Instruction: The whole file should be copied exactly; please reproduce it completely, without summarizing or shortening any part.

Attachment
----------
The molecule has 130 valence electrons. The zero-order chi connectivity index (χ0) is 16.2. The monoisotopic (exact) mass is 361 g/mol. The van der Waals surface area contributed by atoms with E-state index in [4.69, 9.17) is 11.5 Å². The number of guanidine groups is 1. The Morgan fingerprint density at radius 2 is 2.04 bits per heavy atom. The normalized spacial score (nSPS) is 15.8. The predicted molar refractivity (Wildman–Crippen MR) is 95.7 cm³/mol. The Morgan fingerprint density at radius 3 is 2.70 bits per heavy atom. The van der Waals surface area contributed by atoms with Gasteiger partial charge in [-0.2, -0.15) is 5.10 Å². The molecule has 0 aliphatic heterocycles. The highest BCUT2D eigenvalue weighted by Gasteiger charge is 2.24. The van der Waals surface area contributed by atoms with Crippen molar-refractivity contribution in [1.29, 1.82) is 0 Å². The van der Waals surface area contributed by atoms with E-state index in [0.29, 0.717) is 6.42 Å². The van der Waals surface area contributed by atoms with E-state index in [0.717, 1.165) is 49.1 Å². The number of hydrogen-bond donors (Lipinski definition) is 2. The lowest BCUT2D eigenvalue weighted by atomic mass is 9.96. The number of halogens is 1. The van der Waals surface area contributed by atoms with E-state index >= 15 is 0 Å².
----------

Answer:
The molecule has 130 valence electrons. The zero-order chi connectivity index (χ0) is 16.2. The monoisotopic (exact) mass is 361 g/mol. The van der Waals surface area contributed by atoms with E-state index in [4.69, 9.17) is 11.5 Å². The number of guanidine groups is 1. The Morgan fingerprint density at radius 2 is 2.04 bits per heavy atom. The normalized spacial score (nSPS) is 15.8. The predicted molar refractivity (Wildman–Crippen MR) is 95.7 cm³/mol. The Morgan fingerprint density at radius 3 is 2.70 bits per heavy atom. The van der Waals surface area contributed by atoms with Gasteiger partial charge in [-0.2, -0.15) is 5.10 Å². The molecule has 0 aliphatic heterocycles. The highest BCUT2D eigenvalue weighted by Gasteiger charge is 2.24. The van der Waals surface area contributed by atoms with Crippen molar-refractivity contribution in [1.29, 1.82) is 0 Å². The van der Waals surface area contributed by atoms with E-state index in [0.29, 0.717) is 6.42 Å². The van der Waals surface area contributed by atoms with E-state index in [0.717, 1.165) is 49.1 Å². The number of hydrogen-bond donors (Lipinski definition) is 2. The lowest BCUT2D eigenvalue weighted by atomic mass is 9.96. The number of halogens is 1. The van der Waals surface area contributed by atoms with E-state index >= 15 is 0 Å².